DOL’s Contractor Auditor Offers Buyouts in Face of Budget Cut

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By Jay-Anne B. Casuga

A Labor Department subagency that audits government contractors for affirmative action and nondiscrimination compliance offered “buyouts” and “early outs” to eligible employees ahead of a likely budget cut, according to a memo obtained Aug. 23 by Bloomberg BNA.

The offers of voluntary early retirement or voluntary separation incentives come as House lawmakers consider a roughly $10 million budget reduction for the DOL’s Office of Federal Contract Compliance Programs. A current House appropriations bill would fund the agency at $94.5 million in fiscal year 2018. That’s higher than the Trump administration’s $88 million budget proposal, but such a cut would still likely result in layoffs. The OFCCP’s annual budget hovered between $105 million and $106.5 million during the Obama administration.

The president’s budget proposal calls for a staff reduction of about 131 full-time equivalent employees, which would shrink the auditor’s workforce to 440 employees. It’s unclear how many workers would be laid off under the House’s budget. The Senate has yet to introduce its version of a fiscal 2018 funding bill for the DOL.

Buyouts are standard when a federal agency faces potential budget cuts and layoffs, two former OFCCP officials told Bloomberg BNA Aug. 23.

“Buyouts are the best way to right size staff depending upon budgets,” Lawrence Z. Lorber, a former OFCCP director under the Ford administration, said. Lorber is now senior counsel at Seyfarth Shaw in Washington.

“It has happened for decades,” John Fox, a former OFCCP official during the Reagan administration, said. Fox is now a management-side attorney at Fox, Wang & Morgan in San Jose, Calif.

Enforcement Impact From Staffing Changes?

The OFCCP is offering “buyouts” and “early outs,” respectively, under the Voluntary Separation Incentive Payment Authority and the Voluntary Early Retirement Authority, a DOL spokesman confirmed to Bloomberg BNA Aug. 23.

“This action is consistent with OFCCP’s ongoing, multi-year, effort to reshape its organizational structure and workforce to support federal contractor voluntary compliance and compliance enforcement,” he said.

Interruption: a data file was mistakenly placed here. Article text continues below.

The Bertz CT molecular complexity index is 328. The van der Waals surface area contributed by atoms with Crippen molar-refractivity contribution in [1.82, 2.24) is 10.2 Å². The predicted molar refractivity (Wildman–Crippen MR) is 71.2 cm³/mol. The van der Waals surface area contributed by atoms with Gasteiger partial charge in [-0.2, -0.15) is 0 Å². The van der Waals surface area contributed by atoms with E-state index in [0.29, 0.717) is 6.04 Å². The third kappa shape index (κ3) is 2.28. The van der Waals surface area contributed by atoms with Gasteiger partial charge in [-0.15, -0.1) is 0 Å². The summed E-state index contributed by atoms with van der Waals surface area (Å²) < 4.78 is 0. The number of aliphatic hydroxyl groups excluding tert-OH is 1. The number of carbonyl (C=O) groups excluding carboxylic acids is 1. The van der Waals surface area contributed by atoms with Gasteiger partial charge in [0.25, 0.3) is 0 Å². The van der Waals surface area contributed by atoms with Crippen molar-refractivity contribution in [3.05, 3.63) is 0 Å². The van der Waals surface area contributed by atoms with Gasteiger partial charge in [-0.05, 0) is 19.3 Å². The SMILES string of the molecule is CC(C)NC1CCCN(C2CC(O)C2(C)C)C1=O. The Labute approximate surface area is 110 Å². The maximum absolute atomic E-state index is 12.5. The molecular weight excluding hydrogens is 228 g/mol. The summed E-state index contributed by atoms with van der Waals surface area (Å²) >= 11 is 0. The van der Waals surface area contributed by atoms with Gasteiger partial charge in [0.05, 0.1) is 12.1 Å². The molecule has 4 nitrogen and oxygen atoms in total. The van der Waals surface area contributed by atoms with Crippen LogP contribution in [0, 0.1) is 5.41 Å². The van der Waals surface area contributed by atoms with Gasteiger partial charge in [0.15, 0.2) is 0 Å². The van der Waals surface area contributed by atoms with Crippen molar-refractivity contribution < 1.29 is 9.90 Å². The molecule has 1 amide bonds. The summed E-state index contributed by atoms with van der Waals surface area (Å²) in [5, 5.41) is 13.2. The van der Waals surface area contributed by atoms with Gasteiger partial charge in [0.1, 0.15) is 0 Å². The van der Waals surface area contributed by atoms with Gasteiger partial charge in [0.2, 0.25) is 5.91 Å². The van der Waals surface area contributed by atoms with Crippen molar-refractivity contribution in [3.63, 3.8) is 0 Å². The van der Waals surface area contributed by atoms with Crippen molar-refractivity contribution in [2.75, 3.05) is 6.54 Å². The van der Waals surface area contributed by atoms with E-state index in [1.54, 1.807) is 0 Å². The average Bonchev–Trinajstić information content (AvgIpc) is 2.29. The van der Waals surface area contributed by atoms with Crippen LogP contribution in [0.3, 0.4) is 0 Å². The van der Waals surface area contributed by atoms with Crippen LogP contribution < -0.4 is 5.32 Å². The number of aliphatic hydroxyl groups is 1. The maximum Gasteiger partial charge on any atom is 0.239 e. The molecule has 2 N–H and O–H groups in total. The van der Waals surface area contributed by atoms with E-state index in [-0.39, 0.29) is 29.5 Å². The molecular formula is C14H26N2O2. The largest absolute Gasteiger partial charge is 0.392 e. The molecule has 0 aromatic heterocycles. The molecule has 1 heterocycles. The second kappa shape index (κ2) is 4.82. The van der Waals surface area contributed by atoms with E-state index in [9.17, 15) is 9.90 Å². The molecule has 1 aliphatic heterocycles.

Staffing level changes, whether increases or decreases, are “likely to have some impact” on the agency’s enforcement efforts, James Plunkett, senior government relations counsel at Ogletree Deakins in Washington, told Bloomberg BNA.

It remains to be seen what those impacts will be for contractors during audits, but contractor stakeholders previously told Bloomberg BNA that reduced staffing could affect the quality, speed, and efficiency of audits.

It also could affect the agency’s ability to draft training materials for its investigators, compliance assistance for contractors, or new regulations.

Not Necessarily Tied to Merger Proposal

The buyouts and early outs aren’t necessarily tied to an earlier Trump administration proposal to merge the OFCCP with the Equal Employment Opportunity Commission. That proposal generally has been opposed by the business community and civil rights groups. They have argued that the two agencies should remain separate because they have different enforcement goals and legal authority.

“I do not believe that the buyouts reflect merger preparation as there has been no legislation introduced to facilitate the merger either in the budget or substantively,” Lorber said.

If the merger proceeds, staff reductions would generally occur after the merger is approved and new staffing levels are established, Lorber said.

Neither the agency nor the administration or lawmakers have officially commented on the status of the proposed merger. But Alex Bastani, president of the American Federation of Government Employees Local 12, told Bloomberg BNA he believes the proposal is dead. The union represents national office DOL employees.

Voluntary Separations Deadline is Sept. 15

OFCCP employees who choose to voluntarily resign or retire must do so by Sept. 15, according to the memo.

The maximum voluntary separation incentive payment is $25,000.

Employees who choose early retirement must be at least 50 years old with at least 20 years of creditable federal service or any age with at least 25 years of service.

Agencies must request and receive approval from the Office of Personnel Management before offering buyouts or early outs to employees.

To contact the reporter on this story: Jay-Anne B. Casuga in Washington at

To contact the editors responsible for this story: Peggy Aulino at; Terence Hyland at; Chris Opfer at

For More Information

The OFCCP's memo is available at

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